Features

Italy’s Morandi Bridge tragedy is a warning

The Genoa bridge disaster holds lessons for the whole EU. Emily Hohler reports.

910-Genoa-634
A grim metaphor for national decline

The Genoa bridge disaster holds lessons for the whole EU. Emily Hohler reports.

The collapse of the Morandi Bridge in Genoa, which has killed 43, is "a tragedy and a warning", says The Times. Matteo Salvini, the deputy prime minister, interior minister and head of the right-wing Northern League party, promptly took to Twitter, promising to "identify those responsible" and subsequently blamed the European Union's public spending caps for "hastening the disaster". This idea is "fanciful". In reality, Italy devotes more per capita to road maintenance than most EU members, including €2.5bn from Brussels for the 2014-20 period. "How much of that money is spent as intended is another matter."

Attempting to exploit the tragedy for political ends is "shameless", says The Independent. The EU's fiscal rules simply require member states to stick to "broad limits on budget deficits and the overall level of national debt". Indeed, an irony of the disaster is that planned improvements to the bridge were "bitterly opposed" by Salvini's coalition partners, the Five Star Movement, who, eager to win the support of local residents hostile to bridge works, described warnings about the risk of collapse as a "favoletta" (a fairy tale).

The government had known about the bridge's weaknesses for months, adds Hannah Roberts in the Financial Times. The private bridge operator, Autostrade, produced a study discussed by civil servants in February estimating that some of the bridge's stays had lost 20% of their resistance capacity. Works were approved and a tender for €20m to carry out the repairs was advertised in May. However, despite the warnings, nothing was done to limit or stop traffic on the bridge.

Italy's infrastructure is crumbling

Decaying infrastructure is a "scourge" to be found in "many of the world's most advanced economies", and the case for major investment is now "unanswerable", says Tony Barber in the Financial Times. In Italy, a country whose post-Second World War building boom made its motorways the "envy of Europe", the Morandi Bridge now stands as a "grim metaphor for national decline".

As long ago as 2009, Mario Draghi, the European Central Bank president, then governor of Italy's central bank, noted that the list of high-priority strategic infrastructure projects had "swollen to over 200" in the previous 20 years. Unless politicians across the West grasp the nettle, "the next catastrophic bridge collapse is only a matter of time".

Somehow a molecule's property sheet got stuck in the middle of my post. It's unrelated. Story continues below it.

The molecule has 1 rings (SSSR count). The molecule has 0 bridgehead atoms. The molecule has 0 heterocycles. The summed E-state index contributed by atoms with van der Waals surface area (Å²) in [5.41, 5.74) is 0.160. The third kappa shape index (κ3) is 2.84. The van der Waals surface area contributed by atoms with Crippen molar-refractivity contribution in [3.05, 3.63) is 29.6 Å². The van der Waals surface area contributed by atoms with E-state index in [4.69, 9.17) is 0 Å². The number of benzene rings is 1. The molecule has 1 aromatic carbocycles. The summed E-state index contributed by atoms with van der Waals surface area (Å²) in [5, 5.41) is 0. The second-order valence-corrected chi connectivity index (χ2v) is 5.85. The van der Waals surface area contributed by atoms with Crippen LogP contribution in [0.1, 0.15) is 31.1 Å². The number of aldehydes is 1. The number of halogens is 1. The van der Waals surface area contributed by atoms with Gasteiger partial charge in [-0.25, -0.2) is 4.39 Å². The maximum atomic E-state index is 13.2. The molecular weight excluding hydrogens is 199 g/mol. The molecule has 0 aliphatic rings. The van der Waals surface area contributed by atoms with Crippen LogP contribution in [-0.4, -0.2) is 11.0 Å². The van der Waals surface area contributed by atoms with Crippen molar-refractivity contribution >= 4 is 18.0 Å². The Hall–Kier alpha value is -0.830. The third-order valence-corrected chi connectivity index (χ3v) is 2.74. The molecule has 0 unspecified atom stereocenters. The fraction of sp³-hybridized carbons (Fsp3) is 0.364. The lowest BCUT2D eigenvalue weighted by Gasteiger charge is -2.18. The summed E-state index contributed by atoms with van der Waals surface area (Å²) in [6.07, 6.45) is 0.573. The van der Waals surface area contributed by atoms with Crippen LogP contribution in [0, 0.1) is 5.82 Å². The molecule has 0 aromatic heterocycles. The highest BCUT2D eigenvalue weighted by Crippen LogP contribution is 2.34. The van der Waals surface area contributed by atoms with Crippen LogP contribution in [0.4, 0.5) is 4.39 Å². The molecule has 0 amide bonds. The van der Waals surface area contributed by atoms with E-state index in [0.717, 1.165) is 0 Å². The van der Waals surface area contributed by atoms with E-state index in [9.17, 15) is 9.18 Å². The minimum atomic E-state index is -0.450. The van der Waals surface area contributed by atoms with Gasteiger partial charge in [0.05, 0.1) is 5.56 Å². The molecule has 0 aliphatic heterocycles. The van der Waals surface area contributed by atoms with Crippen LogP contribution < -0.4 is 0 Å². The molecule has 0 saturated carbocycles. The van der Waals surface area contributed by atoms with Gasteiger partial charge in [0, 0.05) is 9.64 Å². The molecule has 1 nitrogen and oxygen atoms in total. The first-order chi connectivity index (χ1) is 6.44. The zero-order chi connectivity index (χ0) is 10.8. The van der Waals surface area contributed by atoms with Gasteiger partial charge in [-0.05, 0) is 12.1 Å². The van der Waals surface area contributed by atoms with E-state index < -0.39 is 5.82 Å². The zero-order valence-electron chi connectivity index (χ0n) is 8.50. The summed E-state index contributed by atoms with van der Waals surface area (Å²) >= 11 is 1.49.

Italy's populist government already has a plan, says Ambrose Evans-Pritchard in The Daily Telegraph. The disaster is being used to justify a "Marshall Plan" of up to €80bn for building works which would "smash EU budget rules". Officials want to invoke Gordon Brown's "Golden Rule" so as to "remove chunks of public investment from the headline budget deficit, a ruse that would make it easier for the Five Star-Lega coalition to open the floodgates of fiscal stimulus and reflate Italy's stagnant economy".

This would be a "high-risk gamble at a time when the rating agencies have their fingers on the downgrade trigger". But if Salvini is "thwarted too openly", he may capitalise on his popularity to call an election, which could lead to an even more eurosceptic government.

The showman of simple-mindedness is back

"The announcement that Nigel Farage is back, like a Home Counties Savile Row Terminator, has to be the most unsurprising news of the political year," says Gawain Towler in The Daily Telegraph. He has been "publicly toying with the idea for months" and Theresa May's Chequers agreement "made it inevitable". Farage wasn't about to "sit back" and allow a "slick bunch of establishment cronies" destroy his "life's work" by pushing through a "shadow Brexit". His chosen vehicle to take up the cudgels is the cross-party Leave Means Leave (LML) campaign, rather than Leave.EU.

LML is "not typical Farage terrain", says Hugo Rifkind in The Times. Numerous Tory MPs are listed as supporters and the roll is dominated by the likes of John Redwood and Jacob Rees-Mogg who "fancy themselves as hard Brexit's intellectual wing". Will they continue to support LML once Farage is on the "battle bus"? It is their failure that he is back in this debate. They have had two years to move the hard Brexit argument on from Farage's "tub-thumping simplicities" about the will of the people and to "make their case about WTO this and Global Britain that". "Shame on them" for not leaving him "far, far behind".

Farage's efforts could backfire, says Matthew d'Ancona in The Guardian. By restarting the Brexit campaign as he put it on Sky News he is feeding the idea that the 2016 result is "provisional, that the battle is not yet won", the very narrative that the People's Vote campaign has been trying to encourage. Why take the risk? Because "it is in his nature". Farage is a showman not a statesman. While ministers "fret over the practicalities of Brexit, the populist right keeps itself busy with lessdull work". The essence of populism is not democracy, but the idea that there are "simple solutions to complex problems".

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